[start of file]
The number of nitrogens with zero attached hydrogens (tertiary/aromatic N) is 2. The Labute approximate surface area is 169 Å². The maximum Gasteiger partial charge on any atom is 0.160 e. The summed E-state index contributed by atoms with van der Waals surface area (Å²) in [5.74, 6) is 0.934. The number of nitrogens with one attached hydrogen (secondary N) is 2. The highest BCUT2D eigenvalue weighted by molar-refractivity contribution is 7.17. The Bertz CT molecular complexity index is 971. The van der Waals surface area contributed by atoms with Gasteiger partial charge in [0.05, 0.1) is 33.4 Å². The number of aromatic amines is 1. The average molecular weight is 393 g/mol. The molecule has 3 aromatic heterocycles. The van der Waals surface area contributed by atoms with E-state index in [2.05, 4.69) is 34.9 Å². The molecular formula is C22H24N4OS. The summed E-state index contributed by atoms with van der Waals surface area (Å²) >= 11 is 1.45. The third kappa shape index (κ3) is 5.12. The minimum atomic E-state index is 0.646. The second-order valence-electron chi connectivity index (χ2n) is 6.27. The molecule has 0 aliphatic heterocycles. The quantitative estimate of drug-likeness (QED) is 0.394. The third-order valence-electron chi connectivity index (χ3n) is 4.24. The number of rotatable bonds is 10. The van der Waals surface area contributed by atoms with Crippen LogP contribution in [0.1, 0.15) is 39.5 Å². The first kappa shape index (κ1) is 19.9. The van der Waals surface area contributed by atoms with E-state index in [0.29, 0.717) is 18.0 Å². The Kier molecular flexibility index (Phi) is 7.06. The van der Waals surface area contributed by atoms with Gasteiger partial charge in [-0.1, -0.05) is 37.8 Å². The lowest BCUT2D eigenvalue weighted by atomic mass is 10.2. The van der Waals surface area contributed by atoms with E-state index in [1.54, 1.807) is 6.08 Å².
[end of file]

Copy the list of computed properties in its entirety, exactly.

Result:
The number of nitrogens with zero attached hydrogens (tertiary/aromatic N) is 2. The Labute approximate surface area is 169 Å². The maximum Gasteiger partial charge on any atom is 0.160 e. The summed E-state index contributed by atoms with van der Waals surface area (Å²) in [5.74, 6) is 0.934. The number of nitrogens with one attached hydrogen (secondary N) is 2. The highest BCUT2D eigenvalue weighted by molar-refractivity contribution is 7.17. The Bertz CT molecular complexity index is 971. The van der Waals surface area contributed by atoms with Gasteiger partial charge in [0.05, 0.1) is 33.4 Å². The number of aromatic amines is 1. The average molecular weight is 393 g/mol. The molecule has 3 aromatic heterocycles. The van der Waals surface area contributed by atoms with E-state index in [2.05, 4.69) is 34.9 Å². The molecular formula is C22H24N4OS. The summed E-state index contributed by atoms with van der Waals surface area (Å²) >= 11 is 1.45. The third kappa shape index (κ3) is 5.12. The minimum atomic E-state index is 0.646. The second-order valence-electron chi connectivity index (χ2n) is 6.27. The molecule has 0 aliphatic heterocycles. The quantitative estimate of drug-likeness (QED) is 0.394. The third-order valence-electron chi connectivity index (χ3n) is 4.24. The number of rotatable bonds is 10. The van der Waals surface area contributed by atoms with Crippen LogP contribution in [0.1, 0.15) is 39.5 Å². The first kappa shape index (κ1) is 19.9. The van der Waals surface area contributed by atoms with E-state index in [0.29, 0.717) is 18.0 Å². The Kier molecular flexibility index (Phi) is 7.06. The van der Waals surface area contributed by atoms with Gasteiger partial charge in [-0.1, -0.05) is 37.8 Å². The lowest BCUT2D eigenvalue weighted by atomic mass is 10.2. The van der Waals surface area contributed by atoms with E-state index in [1.54, 1.807) is 6.08 Å².